Danie Mentor-Dorvil, 31, an in-home personal care assistant who lives in Deer Park with her three children, ages 3, 5 and 11, said the Community Development Corp. of Long Island recently provided grant-funded insulation, new windows, a new boiler and water heater and other upgrades to her home.
“I’ve been trying to fix some of those issues with the house, and I haven’t been able to save and get the money I needed to do it,” she said. The upgrades will lower her utility bills, and this winter her 5-year-old son won’t have to huddle under extra blankets in his room, she said: “It’s a blessing.”
- Request free help from a federally certified housing counselor or attorney through the state-funded Homeowner Protection Program: 855-HOME-456 or homeownerhelpny.com.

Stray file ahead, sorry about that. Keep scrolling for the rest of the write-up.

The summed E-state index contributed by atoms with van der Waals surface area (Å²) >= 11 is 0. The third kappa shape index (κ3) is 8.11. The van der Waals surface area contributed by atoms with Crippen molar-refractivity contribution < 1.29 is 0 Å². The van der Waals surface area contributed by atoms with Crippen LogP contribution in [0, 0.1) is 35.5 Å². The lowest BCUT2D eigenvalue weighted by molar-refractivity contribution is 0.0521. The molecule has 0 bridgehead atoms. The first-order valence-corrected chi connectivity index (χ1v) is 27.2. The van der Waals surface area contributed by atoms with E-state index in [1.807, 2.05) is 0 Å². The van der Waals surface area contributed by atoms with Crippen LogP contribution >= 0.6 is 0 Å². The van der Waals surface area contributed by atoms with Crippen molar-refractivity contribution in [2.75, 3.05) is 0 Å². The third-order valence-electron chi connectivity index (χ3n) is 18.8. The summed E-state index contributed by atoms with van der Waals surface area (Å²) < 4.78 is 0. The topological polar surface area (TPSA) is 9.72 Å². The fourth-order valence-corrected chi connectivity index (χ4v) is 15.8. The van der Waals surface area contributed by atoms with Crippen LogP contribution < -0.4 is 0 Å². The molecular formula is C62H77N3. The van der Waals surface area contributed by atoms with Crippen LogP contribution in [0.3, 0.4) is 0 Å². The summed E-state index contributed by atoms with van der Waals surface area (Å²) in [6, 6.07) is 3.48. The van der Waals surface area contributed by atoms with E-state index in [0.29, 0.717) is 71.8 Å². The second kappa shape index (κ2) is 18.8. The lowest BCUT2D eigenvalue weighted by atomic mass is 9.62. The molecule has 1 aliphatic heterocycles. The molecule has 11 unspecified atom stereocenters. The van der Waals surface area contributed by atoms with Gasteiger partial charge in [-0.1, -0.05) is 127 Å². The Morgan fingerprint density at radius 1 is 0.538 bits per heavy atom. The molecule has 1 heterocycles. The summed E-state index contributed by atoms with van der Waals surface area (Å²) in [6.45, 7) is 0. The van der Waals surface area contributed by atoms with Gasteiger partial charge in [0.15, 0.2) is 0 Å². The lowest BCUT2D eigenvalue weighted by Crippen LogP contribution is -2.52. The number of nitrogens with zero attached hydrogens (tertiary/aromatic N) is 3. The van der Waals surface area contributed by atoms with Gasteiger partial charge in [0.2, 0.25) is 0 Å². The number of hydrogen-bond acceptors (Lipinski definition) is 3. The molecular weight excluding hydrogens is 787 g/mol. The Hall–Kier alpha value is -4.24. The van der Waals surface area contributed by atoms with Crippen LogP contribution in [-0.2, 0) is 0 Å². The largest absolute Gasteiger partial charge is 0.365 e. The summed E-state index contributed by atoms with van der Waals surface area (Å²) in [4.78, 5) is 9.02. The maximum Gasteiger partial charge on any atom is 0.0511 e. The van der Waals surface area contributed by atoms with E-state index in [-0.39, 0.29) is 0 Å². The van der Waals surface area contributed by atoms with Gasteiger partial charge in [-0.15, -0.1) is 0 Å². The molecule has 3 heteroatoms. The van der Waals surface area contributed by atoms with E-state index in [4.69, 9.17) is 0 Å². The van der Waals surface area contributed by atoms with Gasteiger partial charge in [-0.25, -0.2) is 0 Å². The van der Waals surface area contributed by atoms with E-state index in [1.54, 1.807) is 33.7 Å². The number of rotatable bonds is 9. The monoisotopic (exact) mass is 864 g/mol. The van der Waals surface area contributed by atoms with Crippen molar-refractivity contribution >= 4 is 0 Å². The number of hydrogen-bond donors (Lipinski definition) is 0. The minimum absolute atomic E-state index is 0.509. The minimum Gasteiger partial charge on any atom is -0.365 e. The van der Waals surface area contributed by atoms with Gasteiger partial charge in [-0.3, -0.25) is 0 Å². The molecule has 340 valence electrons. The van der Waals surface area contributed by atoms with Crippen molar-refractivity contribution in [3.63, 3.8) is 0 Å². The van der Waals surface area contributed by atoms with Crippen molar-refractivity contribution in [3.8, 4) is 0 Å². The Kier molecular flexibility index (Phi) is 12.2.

- Find a federally approved housing counselor: nwsdy.li/counselor.
- Learn more about federal mortgage relief options, and find out who owns your loan: nwsdy.li/federal.
- Find out if your lender is regulated by New York State: nwsdy.li/statereg.
- Contact your lender to discuss your hardship and learn more about your options.
- Keep all documents proving financial hardship, and make detailed notes about phone conversations, including dates, names and extension numbers.
- Nassau County Bar Association (516-747-4070, nassaubar.org).
- Nassau Suffolk Law Services (516-292-8100, nslawservices.org).
- Open all mail from lenders, courts and attorneys.
- Monitor your credit reports; if you're in a forbearance, it shouldn't affect your credit score.
- Beware of scams, especially if a caller claims to be a lender demanding an upfront payment.